Because Michigan has 46 combined sewer systems, the third‐largest total in the nation, the danger of overflow when stormwater volume exceeds drain capacities can lead to discharges of untreated sewage and industrial wastes into nearby water bodies. Public health officials warn that people can become sick by drinking or being exposed to the contaminated water.
Combined sewer systems include those in Detroit, Dearborn, Oakland County, Wyandotte, Saginaw, Macomb County and Lansing. Each of those systems experienced millions of gallons of overflow into bodies of water after 2‐ to 3‑inch rainfalls in 24‐hour periods since 2008, said the state Department of Environmental Quality.
During these heavy rains, which occurred three times this past summer, thousands of homes and businesses suffered water damage as sewer systems and drainage pipes backed up and flooded because they are hooked up to the same drains. The August 2014 storm that flooded parts of Detroit caused $1.1 billion in damages and led to a federal disaster designation.
To address this issue in Detroit, Mayor Mike Duggan has revised the city’s longer‐term effort of improving stormwater drainage. He scrapped a 6‑year‐old, $1.2 billion construction plan to build more massive drains and instead decided to embark on a $50 million program on green infrastructure projects in the Upper Rouge area on the city’s far west side.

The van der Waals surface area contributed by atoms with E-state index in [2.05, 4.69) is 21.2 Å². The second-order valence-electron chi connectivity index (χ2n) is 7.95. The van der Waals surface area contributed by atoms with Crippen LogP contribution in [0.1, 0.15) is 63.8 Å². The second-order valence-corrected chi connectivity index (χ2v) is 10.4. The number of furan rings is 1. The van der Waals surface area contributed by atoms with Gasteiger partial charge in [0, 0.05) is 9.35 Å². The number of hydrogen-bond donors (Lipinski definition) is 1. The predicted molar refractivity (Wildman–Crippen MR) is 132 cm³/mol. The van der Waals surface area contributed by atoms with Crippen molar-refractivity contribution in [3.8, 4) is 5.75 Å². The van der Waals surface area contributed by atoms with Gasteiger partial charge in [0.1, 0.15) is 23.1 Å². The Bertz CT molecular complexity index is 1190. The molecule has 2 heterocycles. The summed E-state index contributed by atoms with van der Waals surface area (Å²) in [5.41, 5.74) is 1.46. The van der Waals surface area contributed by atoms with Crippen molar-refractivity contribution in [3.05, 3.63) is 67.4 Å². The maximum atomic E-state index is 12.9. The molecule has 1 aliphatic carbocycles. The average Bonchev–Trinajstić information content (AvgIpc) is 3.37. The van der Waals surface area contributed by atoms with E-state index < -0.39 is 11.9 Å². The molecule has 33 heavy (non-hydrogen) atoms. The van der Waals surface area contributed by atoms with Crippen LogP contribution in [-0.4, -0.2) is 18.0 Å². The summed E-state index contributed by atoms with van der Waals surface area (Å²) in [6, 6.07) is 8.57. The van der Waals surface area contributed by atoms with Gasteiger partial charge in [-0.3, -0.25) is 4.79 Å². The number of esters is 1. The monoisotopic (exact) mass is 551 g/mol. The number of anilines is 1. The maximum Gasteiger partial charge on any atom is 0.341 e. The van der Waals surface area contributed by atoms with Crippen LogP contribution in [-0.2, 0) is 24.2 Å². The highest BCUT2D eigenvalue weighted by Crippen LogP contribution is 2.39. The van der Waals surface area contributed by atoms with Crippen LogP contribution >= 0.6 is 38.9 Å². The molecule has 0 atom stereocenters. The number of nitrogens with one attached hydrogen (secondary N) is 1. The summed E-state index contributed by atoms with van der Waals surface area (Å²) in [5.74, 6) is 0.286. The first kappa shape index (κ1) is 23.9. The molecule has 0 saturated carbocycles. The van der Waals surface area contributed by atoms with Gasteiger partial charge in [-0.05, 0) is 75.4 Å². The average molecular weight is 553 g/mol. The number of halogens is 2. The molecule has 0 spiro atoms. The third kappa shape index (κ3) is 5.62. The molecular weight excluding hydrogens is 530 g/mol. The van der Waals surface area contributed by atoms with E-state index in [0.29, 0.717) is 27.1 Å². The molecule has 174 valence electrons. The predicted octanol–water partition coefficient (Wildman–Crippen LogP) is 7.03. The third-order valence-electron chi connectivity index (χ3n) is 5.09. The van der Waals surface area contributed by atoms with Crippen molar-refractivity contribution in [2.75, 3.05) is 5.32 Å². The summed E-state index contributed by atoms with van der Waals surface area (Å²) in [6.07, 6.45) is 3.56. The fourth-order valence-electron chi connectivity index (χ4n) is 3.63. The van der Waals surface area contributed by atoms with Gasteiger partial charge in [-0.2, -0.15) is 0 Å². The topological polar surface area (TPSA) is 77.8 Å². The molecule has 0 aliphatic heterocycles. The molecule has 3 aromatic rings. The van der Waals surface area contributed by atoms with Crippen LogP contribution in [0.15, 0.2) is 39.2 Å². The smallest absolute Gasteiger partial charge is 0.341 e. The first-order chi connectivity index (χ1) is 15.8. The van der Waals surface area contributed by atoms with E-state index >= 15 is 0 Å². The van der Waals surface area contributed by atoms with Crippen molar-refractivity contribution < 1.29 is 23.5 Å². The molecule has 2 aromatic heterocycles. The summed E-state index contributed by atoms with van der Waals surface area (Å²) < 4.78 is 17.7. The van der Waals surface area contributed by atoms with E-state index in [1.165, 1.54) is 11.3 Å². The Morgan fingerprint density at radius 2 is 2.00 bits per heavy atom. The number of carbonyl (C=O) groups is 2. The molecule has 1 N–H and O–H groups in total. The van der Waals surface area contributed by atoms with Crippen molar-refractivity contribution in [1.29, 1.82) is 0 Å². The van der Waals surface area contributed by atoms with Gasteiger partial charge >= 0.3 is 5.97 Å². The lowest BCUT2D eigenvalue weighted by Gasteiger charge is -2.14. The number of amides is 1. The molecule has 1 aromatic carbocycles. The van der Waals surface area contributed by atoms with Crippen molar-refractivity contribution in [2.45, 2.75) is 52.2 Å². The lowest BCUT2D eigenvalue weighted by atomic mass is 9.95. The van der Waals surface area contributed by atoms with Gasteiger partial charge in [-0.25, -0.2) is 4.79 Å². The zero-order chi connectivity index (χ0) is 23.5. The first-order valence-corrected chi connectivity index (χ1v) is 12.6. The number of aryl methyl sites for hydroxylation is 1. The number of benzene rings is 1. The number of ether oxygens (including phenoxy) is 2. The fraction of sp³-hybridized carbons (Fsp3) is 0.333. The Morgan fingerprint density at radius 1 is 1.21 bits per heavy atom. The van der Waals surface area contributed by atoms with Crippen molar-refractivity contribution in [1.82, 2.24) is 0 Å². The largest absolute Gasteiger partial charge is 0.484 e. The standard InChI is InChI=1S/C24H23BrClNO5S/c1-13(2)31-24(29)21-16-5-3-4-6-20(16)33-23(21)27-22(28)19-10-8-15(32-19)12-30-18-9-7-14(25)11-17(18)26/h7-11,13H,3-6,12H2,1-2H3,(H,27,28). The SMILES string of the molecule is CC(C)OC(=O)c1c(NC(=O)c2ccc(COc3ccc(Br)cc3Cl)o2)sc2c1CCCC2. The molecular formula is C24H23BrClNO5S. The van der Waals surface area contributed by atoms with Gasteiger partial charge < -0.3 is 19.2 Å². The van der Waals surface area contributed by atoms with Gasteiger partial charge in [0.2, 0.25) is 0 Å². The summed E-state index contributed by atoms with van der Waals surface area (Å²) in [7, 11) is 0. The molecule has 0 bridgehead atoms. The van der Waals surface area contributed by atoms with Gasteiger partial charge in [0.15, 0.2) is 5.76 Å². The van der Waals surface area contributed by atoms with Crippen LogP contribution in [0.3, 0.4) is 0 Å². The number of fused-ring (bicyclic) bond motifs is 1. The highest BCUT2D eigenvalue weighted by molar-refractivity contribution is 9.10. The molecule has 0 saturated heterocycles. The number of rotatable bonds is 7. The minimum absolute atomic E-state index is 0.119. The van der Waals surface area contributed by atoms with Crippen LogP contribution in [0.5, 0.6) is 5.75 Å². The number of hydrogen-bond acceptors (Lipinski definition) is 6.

On Oct. 1, Detroit also began charging property owners for water runoff based on how much impervious acreage they have instead of how large their water meter is. The charge for nonresidential owners is $750 per acre of impervious surface per month. Fees are coming for other businesses, nonprofits and homeowners.
Duggan’s plan encourages businesses and residential homeowners to invest in green infrastructure that can divert water from public drains by offering fee credits for the investments. In a post‐bankruptcy Detroit, a new regional governing entity, the Great Lakes Water Authority, signed a 40‐year lease with Detroit for $50 million a year. Detroit is using these funds to overhaul its aging infrastructure.
Green infrastructure projects include elimination of impervious ground surfaces that don’t allow water to soak through by constructing bioswales, wetlands, rain gardens and other methods that allow rain and melted snow to more naturally filter into the ground, rather than running off into city sewers.
Carpenter said he supports Detroit’s fee structure and emphasis on encouraging green infrastructure.
“Detroit is a combined sewer system, and lots of stormwater runoff goes into the sanitary system,” Carpenter said. “They are trying to come up with an equitable structure to maintain their infrastructure using natural systems.”
Hersey said public infrastructure investment is important to business, economic prosperity and the environment.
“People want to live in a place where services are good, the environment is safe, schools are good and they are not in fear of crime,” Hersey said. “If any of those things are out of whack, you have problems and people won’t stay. That is problematic for businesses.”